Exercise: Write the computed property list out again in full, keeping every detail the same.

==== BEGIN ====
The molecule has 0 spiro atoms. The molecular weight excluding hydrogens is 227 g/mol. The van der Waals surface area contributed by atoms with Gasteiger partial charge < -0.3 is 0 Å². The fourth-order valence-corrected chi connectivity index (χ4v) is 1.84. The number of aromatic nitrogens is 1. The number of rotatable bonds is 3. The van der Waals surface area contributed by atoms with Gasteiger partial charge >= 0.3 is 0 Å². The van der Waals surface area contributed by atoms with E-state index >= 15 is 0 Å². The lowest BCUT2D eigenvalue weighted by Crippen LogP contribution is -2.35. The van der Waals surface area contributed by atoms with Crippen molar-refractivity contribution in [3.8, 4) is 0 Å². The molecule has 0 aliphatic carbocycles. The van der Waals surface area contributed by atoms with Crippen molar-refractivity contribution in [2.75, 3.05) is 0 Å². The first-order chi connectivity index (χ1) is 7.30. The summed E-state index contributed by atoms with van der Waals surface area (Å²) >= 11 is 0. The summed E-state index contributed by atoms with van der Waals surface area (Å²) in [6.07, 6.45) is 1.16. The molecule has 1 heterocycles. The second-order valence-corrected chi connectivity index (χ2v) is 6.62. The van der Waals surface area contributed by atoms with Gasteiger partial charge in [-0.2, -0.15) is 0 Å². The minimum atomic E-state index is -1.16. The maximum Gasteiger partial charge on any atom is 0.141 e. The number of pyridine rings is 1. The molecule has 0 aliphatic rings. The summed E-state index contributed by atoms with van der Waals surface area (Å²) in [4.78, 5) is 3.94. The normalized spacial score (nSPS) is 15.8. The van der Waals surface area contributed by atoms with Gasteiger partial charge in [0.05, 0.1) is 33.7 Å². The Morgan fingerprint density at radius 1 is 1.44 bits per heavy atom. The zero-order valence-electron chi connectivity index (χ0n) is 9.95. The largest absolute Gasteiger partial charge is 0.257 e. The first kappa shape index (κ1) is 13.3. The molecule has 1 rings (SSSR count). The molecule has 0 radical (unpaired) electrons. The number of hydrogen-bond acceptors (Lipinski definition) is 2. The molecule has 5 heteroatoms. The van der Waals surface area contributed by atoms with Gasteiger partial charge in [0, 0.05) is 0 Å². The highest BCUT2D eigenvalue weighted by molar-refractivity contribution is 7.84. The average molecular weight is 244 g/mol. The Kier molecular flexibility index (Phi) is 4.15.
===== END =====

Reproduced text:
The molecule has 0 spiro atoms. The molecular weight excluding hydrogens is 227 g/mol. The van der Waals surface area contributed by atoms with Gasteiger partial charge < -0.3 is 0 Å². The fourth-order valence-corrected chi connectivity index (χ4v) is 1.84. The number of aromatic nitrogens is 1. The number of rotatable bonds is 3. The van der Waals surface area contributed by atoms with Gasteiger partial charge >= 0.3 is 0 Å². The van der Waals surface area contributed by atoms with E-state index >= 15 is 0 Å². The lowest BCUT2D eigenvalue weighted by Crippen LogP contribution is -2.35. The van der Waals surface area contributed by atoms with Crippen molar-refractivity contribution in [3.8, 4) is 0 Å². The molecule has 0 aliphatic carbocycles. The van der Waals surface area contributed by atoms with Crippen molar-refractivity contribution in [2.75, 3.05) is 0 Å². The first-order chi connectivity index (χ1) is 7.30. The summed E-state index contributed by atoms with van der Waals surface area (Å²) >= 11 is 0. The summed E-state index contributed by atoms with van der Waals surface area (Å²) in [6.07, 6.45) is 1.16. The molecule has 1 heterocycles. The second-order valence-corrected chi connectivity index (χ2v) is 6.62. The van der Waals surface area contributed by atoms with Gasteiger partial charge in [-0.2, -0.15) is 0 Å². The minimum atomic E-state index is -1.16. The maximum Gasteiger partial charge on any atom is 0.141 e. The number of pyridine rings is 1. The molecule has 0 aliphatic rings. The summed E-state index contributed by atoms with van der Waals surface area (Å²) in [4.78, 5) is 3.94. The normalized spacial score (nSPS) is 15.8. The van der Waals surface area contributed by atoms with Gasteiger partial charge in [0.05, 0.1) is 33.7 Å². The Morgan fingerprint density at radius 1 is 1.44 bits per heavy atom. The zero-order valence-electron chi connectivity index (χ0n) is 9.95. The largest absolute Gasteiger partial charge is 0.257 e. The first kappa shape index (κ1) is 13.3. The molecule has 1 rings (SSSR count). The molecule has 0 radical (unpaired) electrons. The number of hydrogen-bond acceptors (Lipinski definition) is 2. The molecule has 5 heteroatoms. The van der Waals surface area contributed by atoms with Gasteiger partial charge in [0, 0.05) is 0 Å². The highest BCUT2D eigenvalue weighted by molar-refractivity contribution is 7.84. The average molecular weight is 244 g/mol. The Kier molecular flexibility index (Phi) is 4.15.